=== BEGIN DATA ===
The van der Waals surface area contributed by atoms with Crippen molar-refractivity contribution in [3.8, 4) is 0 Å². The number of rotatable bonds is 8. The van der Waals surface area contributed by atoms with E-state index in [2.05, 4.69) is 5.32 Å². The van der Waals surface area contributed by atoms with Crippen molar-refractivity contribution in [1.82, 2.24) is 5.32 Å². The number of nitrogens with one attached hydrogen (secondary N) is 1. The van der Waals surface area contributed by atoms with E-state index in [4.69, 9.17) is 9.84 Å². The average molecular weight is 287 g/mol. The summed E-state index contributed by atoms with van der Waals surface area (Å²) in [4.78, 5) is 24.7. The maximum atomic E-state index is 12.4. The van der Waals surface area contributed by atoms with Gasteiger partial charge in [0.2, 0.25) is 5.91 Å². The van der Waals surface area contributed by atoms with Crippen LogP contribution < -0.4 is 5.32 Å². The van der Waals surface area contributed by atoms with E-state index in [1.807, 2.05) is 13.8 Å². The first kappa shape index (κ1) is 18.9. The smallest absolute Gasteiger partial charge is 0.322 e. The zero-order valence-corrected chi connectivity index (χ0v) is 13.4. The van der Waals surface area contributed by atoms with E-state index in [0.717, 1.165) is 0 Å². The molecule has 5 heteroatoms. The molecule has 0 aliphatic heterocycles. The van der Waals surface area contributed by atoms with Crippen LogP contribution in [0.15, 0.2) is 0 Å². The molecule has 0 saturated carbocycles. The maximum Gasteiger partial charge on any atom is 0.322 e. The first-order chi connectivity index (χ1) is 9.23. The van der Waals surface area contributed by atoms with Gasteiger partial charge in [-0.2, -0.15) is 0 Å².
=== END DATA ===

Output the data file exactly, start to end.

The van der Waals surface area contributed by atoms with Crippen molar-refractivity contribution in [3.8, 4) is 0 Å². The number of rotatable bonds is 8. The van der Waals surface area contributed by atoms with E-state index in [2.05, 4.69) is 5.32 Å². The van der Waals surface area contributed by atoms with Crippen molar-refractivity contribution in [1.82, 2.24) is 5.32 Å². The number of nitrogens with one attached hydrogen (secondary N) is 1. The van der Waals surface area contributed by atoms with E-state index in [4.69, 9.17) is 9.84 Å². The average molecular weight is 287 g/mol. The summed E-state index contributed by atoms with van der Waals surface area (Å²) in [4.78, 5) is 24.7. The maximum atomic E-state index is 12.4. The van der Waals surface area contributed by atoms with Gasteiger partial charge in [0.2, 0.25) is 5.91 Å². The van der Waals surface area contributed by atoms with Crippen LogP contribution < -0.4 is 5.32 Å². The van der Waals surface area contributed by atoms with E-state index in [1.807, 2.05) is 13.8 Å². The first kappa shape index (κ1) is 18.9. The smallest absolute Gasteiger partial charge is 0.322 e. The zero-order valence-corrected chi connectivity index (χ0v) is 13.4. The van der Waals surface area contributed by atoms with E-state index in [0.717, 1.165) is 0 Å². The molecule has 5 heteroatoms. The molecule has 0 aliphatic heterocycles. The van der Waals surface area contributed by atoms with Crippen LogP contribution in [0.15, 0.2) is 0 Å². The molecule has 0 saturated carbocycles. The maximum Gasteiger partial charge on any atom is 0.322 e. The first-order chi connectivity index (χ1) is 9.23. The van der Waals surface area contributed by atoms with Gasteiger partial charge in [-0.2, -0.15) is 0 Å².